If you are taking part in an IODP expedition and you are a science teacher who only had the chance to read in the textbooks about research on the seafloor, it is quite impossible not to fall in love with the JOIDES Resolution. Do you want some reasons? Here is the interview with our Operation Superintendent Stephen Midgley who is always ready to explain the on going operations and to delight you with some amazing facts about the JR.
Q: How many expedition have you taken part in?
S: 25 Expeditions plus a 2 year period in the shipyard during the most recent conversion of the JOIDES Resolution
Q: What is your job on the JOIDES Resolution? What is your educational background?
S: Operation Superintendent in charge of 1) directing the main subcontractor Siem Offshore (vessel owner) in the expedition work 2) directing our other subcontractor, Schlumberger in the logging work done on the expedition 3) Contracting officer’s Technical Representative – oversee the execution of the work according to the contract.
My Education: Bachelor in Science Degree. Marine Engineering from the United States Merchant Marine Academy
(Stephen trying to explain me how we can take back on the ship the core barrel. We broke a piece involved in this operation during the expedition and a ship from Hong Kong came to bring us a new piece. Fortunately we were not so far away from shore)
Q: What was the most difficult situation you’ve faced during your your expeditions with IODP?
S: I’m not sure that there is a single most difficult situation, they are all unique and quite difficult to compare. Here are some examples
1. Most expensive failure: loss of reentry system on Exp 349, loss of 800 m of drill pipe, loss of BHA and loss of at least 10 days of operation spent making the reentry system. The drill string was inadvertently cemented into the reentry system as we tried to cement the casing into place.
2. Loss of a nuclear source on Exp 342 – Newfoundland Drift. The logging tool became stuck in the bottom of the BHA with 17 m sticking out the bottom. When we cleared the seafloor, the logging tools snapped off. We were required to look for the tools.
3. Loss of an osmo sampler string (samples from an in place cork in Costa Rica). The osmo sampler string made it all the way to the surface and was then lost when the retrieval line broke. The osmo sampler string fell all the way to the seafloor. We then did a grid search in 4000 m of water, found the string and with a grapple on the camera retrieved it back to surface.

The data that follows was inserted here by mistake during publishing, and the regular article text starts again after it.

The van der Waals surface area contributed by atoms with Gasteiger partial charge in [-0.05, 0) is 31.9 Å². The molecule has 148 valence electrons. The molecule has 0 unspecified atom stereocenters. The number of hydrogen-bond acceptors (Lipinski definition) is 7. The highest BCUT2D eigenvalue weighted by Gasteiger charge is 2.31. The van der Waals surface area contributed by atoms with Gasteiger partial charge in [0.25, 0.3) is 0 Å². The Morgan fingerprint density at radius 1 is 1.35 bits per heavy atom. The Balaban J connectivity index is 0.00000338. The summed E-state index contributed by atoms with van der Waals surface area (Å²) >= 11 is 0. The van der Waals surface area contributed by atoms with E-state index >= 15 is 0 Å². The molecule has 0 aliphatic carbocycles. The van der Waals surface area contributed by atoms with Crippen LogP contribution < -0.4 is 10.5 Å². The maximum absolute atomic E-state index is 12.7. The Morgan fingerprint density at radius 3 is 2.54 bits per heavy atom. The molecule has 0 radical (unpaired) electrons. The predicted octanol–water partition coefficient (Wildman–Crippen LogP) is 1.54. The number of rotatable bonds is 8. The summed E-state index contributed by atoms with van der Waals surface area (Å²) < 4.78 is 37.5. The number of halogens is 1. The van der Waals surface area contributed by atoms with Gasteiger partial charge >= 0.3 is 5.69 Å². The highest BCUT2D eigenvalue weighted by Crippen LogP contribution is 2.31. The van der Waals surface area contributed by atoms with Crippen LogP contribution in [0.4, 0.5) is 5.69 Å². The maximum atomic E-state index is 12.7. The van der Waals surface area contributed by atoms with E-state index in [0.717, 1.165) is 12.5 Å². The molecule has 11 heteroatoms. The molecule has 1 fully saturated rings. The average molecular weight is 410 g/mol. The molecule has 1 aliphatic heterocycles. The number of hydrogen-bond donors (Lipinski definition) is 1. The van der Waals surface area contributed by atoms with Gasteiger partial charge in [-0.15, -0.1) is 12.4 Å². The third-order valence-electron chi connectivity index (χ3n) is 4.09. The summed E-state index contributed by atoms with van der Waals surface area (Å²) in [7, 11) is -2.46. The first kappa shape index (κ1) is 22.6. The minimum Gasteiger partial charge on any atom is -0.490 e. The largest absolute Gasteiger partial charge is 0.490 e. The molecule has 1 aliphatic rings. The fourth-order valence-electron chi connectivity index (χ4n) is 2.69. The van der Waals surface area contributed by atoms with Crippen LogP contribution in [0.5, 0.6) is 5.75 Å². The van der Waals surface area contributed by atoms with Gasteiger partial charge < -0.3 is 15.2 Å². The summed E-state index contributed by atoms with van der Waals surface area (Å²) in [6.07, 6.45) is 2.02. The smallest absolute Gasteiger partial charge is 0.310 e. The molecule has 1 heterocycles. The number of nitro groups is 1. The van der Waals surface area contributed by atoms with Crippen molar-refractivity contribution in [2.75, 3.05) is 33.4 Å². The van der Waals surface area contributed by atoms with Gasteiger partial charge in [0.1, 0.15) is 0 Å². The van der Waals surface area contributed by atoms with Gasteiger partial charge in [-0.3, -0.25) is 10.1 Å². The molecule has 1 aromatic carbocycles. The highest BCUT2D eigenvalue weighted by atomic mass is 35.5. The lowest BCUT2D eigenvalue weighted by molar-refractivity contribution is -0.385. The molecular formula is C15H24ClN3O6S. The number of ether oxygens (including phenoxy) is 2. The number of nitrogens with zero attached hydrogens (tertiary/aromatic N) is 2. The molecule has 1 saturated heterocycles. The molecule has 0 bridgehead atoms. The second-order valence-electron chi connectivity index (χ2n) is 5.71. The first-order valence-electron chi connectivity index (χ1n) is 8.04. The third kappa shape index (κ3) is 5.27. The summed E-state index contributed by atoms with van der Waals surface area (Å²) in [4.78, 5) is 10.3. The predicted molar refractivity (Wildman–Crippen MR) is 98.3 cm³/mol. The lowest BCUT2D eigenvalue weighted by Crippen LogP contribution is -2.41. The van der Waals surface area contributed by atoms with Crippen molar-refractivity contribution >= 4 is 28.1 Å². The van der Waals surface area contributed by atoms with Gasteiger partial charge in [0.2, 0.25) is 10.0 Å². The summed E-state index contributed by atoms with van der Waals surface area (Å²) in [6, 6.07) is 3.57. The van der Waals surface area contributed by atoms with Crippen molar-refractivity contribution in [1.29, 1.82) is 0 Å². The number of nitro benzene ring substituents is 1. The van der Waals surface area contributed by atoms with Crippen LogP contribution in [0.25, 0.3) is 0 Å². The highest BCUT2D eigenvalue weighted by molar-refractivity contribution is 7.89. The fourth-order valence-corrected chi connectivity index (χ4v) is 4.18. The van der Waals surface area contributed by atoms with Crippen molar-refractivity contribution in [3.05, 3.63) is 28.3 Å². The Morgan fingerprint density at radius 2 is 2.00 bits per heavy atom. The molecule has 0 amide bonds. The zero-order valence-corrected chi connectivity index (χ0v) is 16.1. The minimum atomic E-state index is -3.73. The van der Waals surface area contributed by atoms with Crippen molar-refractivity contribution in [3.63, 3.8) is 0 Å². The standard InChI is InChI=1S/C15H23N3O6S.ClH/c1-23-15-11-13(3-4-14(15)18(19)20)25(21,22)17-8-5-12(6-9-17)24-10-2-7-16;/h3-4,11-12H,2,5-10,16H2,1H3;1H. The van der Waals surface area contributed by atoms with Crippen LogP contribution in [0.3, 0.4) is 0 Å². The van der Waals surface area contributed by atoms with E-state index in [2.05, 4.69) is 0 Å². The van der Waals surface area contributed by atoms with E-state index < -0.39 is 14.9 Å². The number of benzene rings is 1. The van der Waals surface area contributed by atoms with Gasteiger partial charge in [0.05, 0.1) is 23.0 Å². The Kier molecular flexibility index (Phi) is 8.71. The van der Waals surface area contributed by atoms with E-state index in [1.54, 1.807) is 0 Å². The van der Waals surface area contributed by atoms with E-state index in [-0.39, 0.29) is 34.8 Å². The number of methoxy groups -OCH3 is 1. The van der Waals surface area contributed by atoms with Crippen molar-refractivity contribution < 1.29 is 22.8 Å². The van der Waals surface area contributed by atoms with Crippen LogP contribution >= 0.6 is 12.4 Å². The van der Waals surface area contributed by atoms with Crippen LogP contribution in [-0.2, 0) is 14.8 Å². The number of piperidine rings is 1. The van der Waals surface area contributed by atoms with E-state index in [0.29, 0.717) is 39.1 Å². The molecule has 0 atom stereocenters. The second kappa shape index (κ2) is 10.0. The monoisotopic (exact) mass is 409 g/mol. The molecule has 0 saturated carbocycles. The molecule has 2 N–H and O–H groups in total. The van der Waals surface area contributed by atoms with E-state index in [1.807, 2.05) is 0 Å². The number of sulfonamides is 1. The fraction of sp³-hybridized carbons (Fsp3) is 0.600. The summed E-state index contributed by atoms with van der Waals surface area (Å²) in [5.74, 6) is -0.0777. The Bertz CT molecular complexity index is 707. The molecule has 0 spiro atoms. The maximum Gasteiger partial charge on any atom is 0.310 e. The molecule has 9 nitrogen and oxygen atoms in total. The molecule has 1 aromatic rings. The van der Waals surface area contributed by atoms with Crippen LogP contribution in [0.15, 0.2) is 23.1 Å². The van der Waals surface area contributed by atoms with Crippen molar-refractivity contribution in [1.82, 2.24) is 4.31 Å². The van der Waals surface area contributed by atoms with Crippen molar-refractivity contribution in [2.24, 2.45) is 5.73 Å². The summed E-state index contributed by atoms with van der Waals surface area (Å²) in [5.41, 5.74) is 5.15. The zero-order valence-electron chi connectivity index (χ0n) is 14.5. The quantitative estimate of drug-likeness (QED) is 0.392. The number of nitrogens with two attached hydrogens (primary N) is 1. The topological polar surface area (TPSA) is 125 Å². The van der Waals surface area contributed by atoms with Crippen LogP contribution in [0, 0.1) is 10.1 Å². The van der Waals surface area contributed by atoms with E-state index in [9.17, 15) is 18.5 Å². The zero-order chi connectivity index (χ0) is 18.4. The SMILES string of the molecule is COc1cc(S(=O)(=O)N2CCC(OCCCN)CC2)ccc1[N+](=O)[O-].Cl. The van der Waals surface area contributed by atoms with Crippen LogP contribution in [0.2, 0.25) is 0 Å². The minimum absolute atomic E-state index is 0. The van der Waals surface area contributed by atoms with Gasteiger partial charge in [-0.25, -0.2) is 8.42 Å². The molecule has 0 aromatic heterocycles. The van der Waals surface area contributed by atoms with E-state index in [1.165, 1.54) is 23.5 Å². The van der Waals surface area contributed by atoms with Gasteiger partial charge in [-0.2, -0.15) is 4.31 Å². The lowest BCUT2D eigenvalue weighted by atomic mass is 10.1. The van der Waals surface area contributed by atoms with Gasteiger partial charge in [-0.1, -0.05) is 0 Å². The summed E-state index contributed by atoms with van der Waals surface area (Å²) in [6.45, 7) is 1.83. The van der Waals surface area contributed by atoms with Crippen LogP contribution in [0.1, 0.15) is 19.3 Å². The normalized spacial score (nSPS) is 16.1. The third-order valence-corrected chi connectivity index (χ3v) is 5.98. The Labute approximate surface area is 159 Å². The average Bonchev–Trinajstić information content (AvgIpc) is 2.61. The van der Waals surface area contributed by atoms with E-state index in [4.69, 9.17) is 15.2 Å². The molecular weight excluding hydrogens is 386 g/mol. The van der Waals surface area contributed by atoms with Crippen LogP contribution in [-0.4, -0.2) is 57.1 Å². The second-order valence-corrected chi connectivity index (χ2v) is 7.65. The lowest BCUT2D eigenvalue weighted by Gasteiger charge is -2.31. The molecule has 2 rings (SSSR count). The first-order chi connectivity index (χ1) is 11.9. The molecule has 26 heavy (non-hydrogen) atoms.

4. Fishing operation on Expedition 360 – Indian Ridge. We lost 4 cones in the hole and had to make multiple fishing trips to retrieve hardware broken and lost in the hole. We eventually cleaned up the hole and continued coring.
5. FAD (Fishing Aggregation Device). On Lesser Antilles a FAD drifted into our drill string and wrapped itself around the drill string as we were coring. It took 24 hours of rig time to unravel all the polypropylene rope from the drill string.
6. We been stuck numerous time and have had to sever the pipe to become unstuck. Each event loses around 100,000 USD in the hole.
(Picture took from a drone flying above the JR. Credit: Jiansong Zhang)
Q: Steve, can you dazzle us with impressive information and statistics about the JOIDES Resolution and the ODP/IODP/IODP programs?
S: A. The practical operating depth of combined water depth and penetration is between 6K and 7K. We always have enough drill pipe on board for each expedition, but a failure at maximum depths could cause drilling operation to stop for up to a year. Our pipe is very specialized and has to be made for us.
B. The ship was built in 1978
C. We generate enough power to supply a small city (around 10 thousands homes)
D. We can generate almost 7000 liters of drinking water in 1 hour or 168000 liters in 1 day. We can only store enough drinking water for around 5 days with a full crew/science party on board. All of our water at sea is generated from sea water (distillation). (See the post ” water in the sea”)
E. We can store 3,75 million liters of fuel on board. We burn around 35 metric tons of fuel a day while we are underway and around 18 metric tons a day while on station and around 8 metric tons/day while in port.
F. Our mud pumps and piping are capable of pumping up to 330 bar
G. Our cement pumps and piping are capable of pumping up to 660 bar
H. The top of our derrick is around 57,9 m above the water line (variable with draft)
I. The Bridge of the Americas, across the Panama Canal is around 63 m above the water line (variable with tides).
J. The JOIDES Resolution has crossed 80 degrees N which is only about 600 km from the North Pole (Leg 151 – the first expedition I sailed on!)
Maybe now, you can partially understand why it is impossible to not fall in love with the JOIDES Resolution!